HOPKINTON, N.H. — The outrageous billionaire. The “democratic socialist” running a scorched-earth campaign against billionaires. Winners, both of them, in this most improbable of presidential elections.
Flamboyant businessman Donald Trump won New Hampshire’s Republican primary on Tuesday night, solidifying his status as favourite for the party nomination. Left-wing Vermont Sen. Bernie Sanders trounced Hillary Clinton in the Democratic primary in which he had once trailed her by 40 percentage points, establishing himself as a legitimate contender.
The triumph of the insurgent outsiders, forecast by recent polls but unimaginable just a year ago, is a momentous affirmation of American anger at the political establishment. Both Trump and Sanders ran on positions far outside the consensus of their parties’ elites. Both have almost no history in the parties they are vying to lead. Both did nothing to conceal their rage.
“We don’t want to be angry. But I said right now, I will agree, me personally and a lot of the people that are with me, we are angry,” Trump said at a New Hampshire rally on the eve of the vote.
Trump’s loss to Texas Sen. Ted Cruz in the Iowa caucuses last week raised questions about the devotion of his supporters and the preparedness of his campaign team. New Hampshire provided a resounding answer: he is for real, and he will be hard to beat. He holds big leads in the upcoming primaries in South Carolina and Nevada.
Sanders now confronts the challenge that could sink his campaign: earning support from people of colour, who overwhelmingly favour Clinton. The states voting in the coming weeks are far more diverse than lily-white New Hampshire and Iowa, where Sanders battled last week to a near-tie.
Whatever happens next, New Hampshire proved that his message is far from the fringes. Sanders, a gruff 74-year-old facing a former secretary of state backed by almost the entire Democratic leadership, won a wide victory railing about the “rigged economy” and calling for a “political revolution.”
“I’m just sick of the whole system. The whole thing is broken. The elections are fixed, and the American public is starting to catch on,” said Rick MacMillan, 60, a solar-power installer who voted for Sanders in the small town of Hopkinton.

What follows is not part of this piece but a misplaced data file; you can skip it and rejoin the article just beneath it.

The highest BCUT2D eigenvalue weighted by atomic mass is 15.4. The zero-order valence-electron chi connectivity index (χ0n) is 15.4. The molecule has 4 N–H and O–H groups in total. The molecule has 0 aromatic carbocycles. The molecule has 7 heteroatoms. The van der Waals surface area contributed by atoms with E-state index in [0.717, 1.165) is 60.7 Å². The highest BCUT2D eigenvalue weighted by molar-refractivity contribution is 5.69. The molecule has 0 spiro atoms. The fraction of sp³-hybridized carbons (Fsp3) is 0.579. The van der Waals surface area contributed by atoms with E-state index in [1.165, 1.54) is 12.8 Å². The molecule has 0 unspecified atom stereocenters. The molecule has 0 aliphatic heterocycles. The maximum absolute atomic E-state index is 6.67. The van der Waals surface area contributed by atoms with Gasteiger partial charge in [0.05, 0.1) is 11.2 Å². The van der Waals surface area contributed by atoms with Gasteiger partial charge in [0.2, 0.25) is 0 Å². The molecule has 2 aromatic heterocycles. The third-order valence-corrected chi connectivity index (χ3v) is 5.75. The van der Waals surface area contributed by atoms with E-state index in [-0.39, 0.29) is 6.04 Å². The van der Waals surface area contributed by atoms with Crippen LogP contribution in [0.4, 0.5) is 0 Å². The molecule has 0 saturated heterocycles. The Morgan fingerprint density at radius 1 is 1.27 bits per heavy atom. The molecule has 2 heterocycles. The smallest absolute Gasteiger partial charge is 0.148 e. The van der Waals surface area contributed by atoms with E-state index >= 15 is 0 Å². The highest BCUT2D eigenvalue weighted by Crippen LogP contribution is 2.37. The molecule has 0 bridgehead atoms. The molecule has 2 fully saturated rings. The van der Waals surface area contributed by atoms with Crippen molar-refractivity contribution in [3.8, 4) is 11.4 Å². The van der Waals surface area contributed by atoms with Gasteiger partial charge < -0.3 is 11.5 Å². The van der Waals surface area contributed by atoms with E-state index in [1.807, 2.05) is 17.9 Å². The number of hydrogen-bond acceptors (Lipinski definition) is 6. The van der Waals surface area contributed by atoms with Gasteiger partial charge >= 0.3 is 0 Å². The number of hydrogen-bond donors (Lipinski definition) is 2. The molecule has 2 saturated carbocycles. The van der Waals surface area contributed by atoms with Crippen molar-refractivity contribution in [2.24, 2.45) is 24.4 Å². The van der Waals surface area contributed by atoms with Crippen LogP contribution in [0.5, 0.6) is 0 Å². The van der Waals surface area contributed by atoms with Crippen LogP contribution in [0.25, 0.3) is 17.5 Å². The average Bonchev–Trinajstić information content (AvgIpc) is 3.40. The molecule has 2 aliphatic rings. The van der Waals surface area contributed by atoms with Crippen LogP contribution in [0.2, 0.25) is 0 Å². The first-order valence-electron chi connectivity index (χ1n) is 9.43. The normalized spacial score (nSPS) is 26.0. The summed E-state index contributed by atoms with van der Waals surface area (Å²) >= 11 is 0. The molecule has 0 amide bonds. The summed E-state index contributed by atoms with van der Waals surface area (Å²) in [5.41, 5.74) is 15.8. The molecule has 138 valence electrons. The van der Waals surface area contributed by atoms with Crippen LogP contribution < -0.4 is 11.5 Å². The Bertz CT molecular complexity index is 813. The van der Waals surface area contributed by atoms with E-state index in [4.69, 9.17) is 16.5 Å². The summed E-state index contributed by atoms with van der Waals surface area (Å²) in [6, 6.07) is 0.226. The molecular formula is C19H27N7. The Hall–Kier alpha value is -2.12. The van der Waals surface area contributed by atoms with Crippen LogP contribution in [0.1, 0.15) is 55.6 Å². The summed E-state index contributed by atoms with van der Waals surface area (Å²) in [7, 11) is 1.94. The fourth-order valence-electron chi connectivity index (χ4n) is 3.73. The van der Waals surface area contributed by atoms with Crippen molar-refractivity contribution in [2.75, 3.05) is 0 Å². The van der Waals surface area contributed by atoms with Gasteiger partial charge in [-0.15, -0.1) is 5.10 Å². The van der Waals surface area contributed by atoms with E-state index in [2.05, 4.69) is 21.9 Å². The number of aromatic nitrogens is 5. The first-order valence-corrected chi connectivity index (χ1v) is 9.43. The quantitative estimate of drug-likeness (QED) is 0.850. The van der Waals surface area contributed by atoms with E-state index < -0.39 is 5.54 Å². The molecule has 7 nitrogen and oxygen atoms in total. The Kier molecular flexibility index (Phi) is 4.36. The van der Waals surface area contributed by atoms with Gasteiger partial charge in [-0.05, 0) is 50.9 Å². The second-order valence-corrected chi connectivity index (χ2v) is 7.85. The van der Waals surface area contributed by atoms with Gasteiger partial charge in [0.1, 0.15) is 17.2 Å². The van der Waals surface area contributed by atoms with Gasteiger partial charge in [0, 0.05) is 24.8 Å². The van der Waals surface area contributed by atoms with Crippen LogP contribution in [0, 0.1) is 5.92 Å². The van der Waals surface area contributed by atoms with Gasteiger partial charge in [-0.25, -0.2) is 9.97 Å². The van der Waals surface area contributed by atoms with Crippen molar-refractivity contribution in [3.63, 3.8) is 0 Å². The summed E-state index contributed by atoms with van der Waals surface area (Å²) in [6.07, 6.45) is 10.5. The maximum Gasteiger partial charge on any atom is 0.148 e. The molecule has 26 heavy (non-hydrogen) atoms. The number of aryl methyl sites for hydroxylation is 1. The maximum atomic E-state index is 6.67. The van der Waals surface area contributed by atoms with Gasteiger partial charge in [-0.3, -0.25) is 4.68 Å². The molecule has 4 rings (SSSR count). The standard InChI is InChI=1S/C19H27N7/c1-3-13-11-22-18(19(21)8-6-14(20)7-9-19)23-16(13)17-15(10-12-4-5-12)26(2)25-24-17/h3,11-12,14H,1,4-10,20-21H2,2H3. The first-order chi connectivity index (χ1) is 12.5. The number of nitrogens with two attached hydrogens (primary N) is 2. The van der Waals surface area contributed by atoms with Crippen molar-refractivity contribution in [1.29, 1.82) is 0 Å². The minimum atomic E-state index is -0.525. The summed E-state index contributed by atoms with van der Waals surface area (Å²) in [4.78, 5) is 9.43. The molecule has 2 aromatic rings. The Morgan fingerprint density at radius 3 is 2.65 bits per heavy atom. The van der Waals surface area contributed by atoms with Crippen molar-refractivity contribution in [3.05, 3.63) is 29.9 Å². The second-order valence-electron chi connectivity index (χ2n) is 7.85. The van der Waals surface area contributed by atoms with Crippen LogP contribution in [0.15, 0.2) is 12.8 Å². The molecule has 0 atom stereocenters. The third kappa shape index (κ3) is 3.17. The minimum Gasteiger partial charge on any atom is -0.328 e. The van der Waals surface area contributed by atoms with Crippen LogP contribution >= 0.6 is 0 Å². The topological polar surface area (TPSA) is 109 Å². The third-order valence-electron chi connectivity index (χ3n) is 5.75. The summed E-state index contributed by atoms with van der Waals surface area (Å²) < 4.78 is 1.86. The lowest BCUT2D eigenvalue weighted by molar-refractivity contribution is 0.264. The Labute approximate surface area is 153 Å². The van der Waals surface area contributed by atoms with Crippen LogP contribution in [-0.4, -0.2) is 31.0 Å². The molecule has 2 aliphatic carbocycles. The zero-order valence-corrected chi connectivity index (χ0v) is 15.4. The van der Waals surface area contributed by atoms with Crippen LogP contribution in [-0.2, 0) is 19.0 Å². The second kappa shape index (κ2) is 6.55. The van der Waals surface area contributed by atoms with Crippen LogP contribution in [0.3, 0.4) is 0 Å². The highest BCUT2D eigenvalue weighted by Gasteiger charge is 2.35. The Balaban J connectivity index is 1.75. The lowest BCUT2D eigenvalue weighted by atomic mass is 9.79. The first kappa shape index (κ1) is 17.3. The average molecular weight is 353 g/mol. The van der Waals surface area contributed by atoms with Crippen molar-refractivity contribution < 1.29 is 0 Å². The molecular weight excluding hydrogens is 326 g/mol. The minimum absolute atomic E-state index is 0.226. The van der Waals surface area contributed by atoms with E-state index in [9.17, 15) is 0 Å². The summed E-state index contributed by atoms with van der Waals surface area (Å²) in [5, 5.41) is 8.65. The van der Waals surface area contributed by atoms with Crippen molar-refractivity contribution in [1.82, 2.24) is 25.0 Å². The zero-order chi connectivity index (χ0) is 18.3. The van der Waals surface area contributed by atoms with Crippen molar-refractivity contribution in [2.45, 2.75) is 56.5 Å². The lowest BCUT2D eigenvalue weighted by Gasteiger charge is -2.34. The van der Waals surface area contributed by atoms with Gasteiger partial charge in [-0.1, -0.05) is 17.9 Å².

“It’s like: enough already with buying elections and the rich running the country. Enough already. And I think he’s saying that,” said retiree Mary Ann Byrne, 72.
Trump made a few concessions to normalcy in response to his Iowa loss, scrambling to build a get-out-the-vote operation after months of neglect. But did not change his unorthodox style or an inflammatory message that includes open Islamophobia.
“This country don’t need another lawyer,” said retired police officer Bob Arsenault, 64, after he voted for Trump in Hopkinton. “He tells you how he feels. I’m a good ol’ Frenchman. I’ll tell you how I feel.”
“He’s the only guy that is going to be able to straighten anything out. All the rest of these people are a bunch of clowns. He’s a businessman,” said Kenneth Wilkens, 74, a retired corporate executive.
Ohio Gov. John Kasich, running as a cheery compassionate conservative, was in second place in early returns, proving that there is still a substantial Republican constituency for civility and governing experience. But he will be hard-pressed to repeat his success elsewhere. While he held some 100 town hall meetings in New Hampshire, he invested only barely in other states.
Cruz, a whose religious message proved ill-suited for secular New Hampshire, finished well back of Trump. The three candidates who fared worse — former neurosurgeon Ben Carson, former HP chief executive Carly Fiorina and New Jersey Gov. Chris Christie — will face pressure to quit.
If this was Christie’s last stand, it was consequential. His Saturday debate attack on Rubio as a speech-memorizing lightweight sent Rubio into a panicked recitation of a memorized speech, a comical gaffe that appeared to halt his momentum in the final days of the race.
New Hampshire, a high-income state of 1.3 million, has always been a unique political environment, largely moderate but with a rebellious streak. More than 40 per cent of voters identify as independent, and they often decide at the final moment which party’s primary to join. On Tuesday, it was not hard to find voters who were choosing between Sanders and Trump.
MacMillan’s wife, Patti, was torn between Sanders and Fiorina until the literal last minute. When she arrived at her polling place, a Hopkinton school, she flipped a dime. Heads. She voted for Fiorina.